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Opinion

Opinion

Syrian dictator not worthy of U.S. support

April 2, 2011

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— “Many of the members of Congress of both parties who have gone to Syria in recent months have said they believe he’s a reformer.” — Hillary Clinton on Bashar al-Assad, March 27

Few things said by this administration in its two years can match this one for moral bankruptcy and strategic incomprehensibility.

First, it’s demonstrably false. It was hoped that President Assad would be a reformer when he inherited his father’s dictatorship a decade ago. Being a London-educated eye doctor, he received the full Yuri Andropov treatment — the assumption that having been exposed to Western ways, he’d been Westernized. Wrong. Assad has run the same iron-fisted Alawite police state as did his father.

Bashar made promises of reform during the short-lived Arab Spring of 2005. The promises were broken. During the current brutally suppressed protests, his spokeswoman made renewed promises of reform. Then Wednesday, appearing before parliament, Assad was shockingly defiant. He offered no concessions. None.

Second, it’s morally reprehensible. Here are people demonstrating against a dictatorship that repeatedly uses live fire on its own people, a regime that in 1982 killed 20,000 in Hama and then paved the dead over. Here are insanely courageous people demanding reform — and the U.S. secretary of state tells the world that the thug ordering the shooting of innocents already is a reformer, thus effectively endorsing the Baath party line — “We are all reformers,” Assad told parliament — and undermining the demonstrators’ cause.

Third, it’s strategically incomprehensible. Sometimes you cover for a repressive ally because you need it for U.S. national security. Hence our muted words about Bahrain. Hence our slow response on Egypt. But there are rare times when strategic interest and moral imperative coincide completely. Syria is one such — a monstrous police state whose regime consistently works to thwart U.S. interests in the region.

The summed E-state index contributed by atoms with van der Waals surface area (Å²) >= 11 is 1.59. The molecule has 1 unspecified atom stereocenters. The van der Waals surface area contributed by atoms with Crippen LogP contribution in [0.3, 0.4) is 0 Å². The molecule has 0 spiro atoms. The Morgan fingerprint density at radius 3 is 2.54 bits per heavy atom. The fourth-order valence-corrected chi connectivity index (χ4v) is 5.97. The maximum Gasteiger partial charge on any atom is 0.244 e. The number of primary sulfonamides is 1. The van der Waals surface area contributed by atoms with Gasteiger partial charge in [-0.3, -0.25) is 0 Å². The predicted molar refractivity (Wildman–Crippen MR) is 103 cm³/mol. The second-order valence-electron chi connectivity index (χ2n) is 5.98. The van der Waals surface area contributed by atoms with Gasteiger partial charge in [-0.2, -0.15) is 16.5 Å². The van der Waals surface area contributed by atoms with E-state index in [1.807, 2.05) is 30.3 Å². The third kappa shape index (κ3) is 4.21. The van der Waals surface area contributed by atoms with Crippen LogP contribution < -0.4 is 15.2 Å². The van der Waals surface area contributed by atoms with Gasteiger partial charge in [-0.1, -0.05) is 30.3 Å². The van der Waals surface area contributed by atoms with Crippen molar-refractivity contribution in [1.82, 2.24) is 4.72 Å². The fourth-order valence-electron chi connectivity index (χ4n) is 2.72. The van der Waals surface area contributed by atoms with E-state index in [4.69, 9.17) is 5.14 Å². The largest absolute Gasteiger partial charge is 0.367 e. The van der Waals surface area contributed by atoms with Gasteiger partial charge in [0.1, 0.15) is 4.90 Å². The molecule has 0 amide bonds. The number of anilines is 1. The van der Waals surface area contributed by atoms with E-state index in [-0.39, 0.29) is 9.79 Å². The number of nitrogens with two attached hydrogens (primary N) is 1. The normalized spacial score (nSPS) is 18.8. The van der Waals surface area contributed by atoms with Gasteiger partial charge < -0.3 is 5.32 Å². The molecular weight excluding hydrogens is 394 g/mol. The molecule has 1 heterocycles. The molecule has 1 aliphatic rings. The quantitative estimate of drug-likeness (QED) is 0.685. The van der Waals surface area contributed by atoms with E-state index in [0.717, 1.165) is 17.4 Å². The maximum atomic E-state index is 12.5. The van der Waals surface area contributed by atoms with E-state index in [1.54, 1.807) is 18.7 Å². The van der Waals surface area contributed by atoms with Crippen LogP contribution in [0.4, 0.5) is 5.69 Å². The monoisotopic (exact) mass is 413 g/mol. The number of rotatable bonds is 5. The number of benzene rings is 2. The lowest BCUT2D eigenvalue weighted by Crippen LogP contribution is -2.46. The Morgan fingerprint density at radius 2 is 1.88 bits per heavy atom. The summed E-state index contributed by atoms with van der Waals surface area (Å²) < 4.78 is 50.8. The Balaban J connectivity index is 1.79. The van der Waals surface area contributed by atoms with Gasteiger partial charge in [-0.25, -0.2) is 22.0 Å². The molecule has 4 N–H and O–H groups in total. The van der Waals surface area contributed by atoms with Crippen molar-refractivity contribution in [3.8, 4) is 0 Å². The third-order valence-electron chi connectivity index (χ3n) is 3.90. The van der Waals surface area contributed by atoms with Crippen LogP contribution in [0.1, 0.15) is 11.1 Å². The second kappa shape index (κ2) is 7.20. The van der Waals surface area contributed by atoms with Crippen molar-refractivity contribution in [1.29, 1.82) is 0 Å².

During the worst days of the Iraq War, this regime funneled terrorists into Iraq to fight U.S. troops and Iraqi allies. It is dripping with Lebanese blood as well, being behind the murder of independent journalists and democrats, including former Prime Minister Rafiq al-Hariri. This year, it helped topple the pro-Western government of Hariri’s son, Saad, and put Lebanon under the thumb of the virulently anti-Western Hezbollah. Syria is a partner in nuclear proliferation with North Korea. It is Iran’s agent and closest Arab ally, granting it an outlet on the Mediterranean. Those two Iranian warships that went through the Suez Canal in February docked at the Syrian port of Latakia, a long-sought Iranian penetration of the Mediterranean.

Yet here was the secretary of state covering for the Syrian dictator against his own opposition. And it doesn’t help that Clinton tried to walk it back two days later by saying she was simply quoting others. Rubbish. Of the myriad opinions of Assad, she chose to cite precisely one: reformer. That’s an endorsement, no matter how much she later pretends otherwise.

And it’s not just the words; it’s the policy behind it. This delicacy toward Assad is dismayingly reminiscent of President Obama’s response to the 2009 Iranian uprising during which he was scandalously reluctant to support the demonstrators, while repeatedly reaffirming the legitimacy of the brutal theocracy suppressing them.

Why? Because Obama wanted to remain “engaged” with the mullahs — so that he could talk them out of their nuclear weapons. We know how that went.

The same conceit animates his Syria policy — keep good relations with the regime so that Obama can sweet-talk it out of its alliance with Iran and sponsorship of Hezbollah.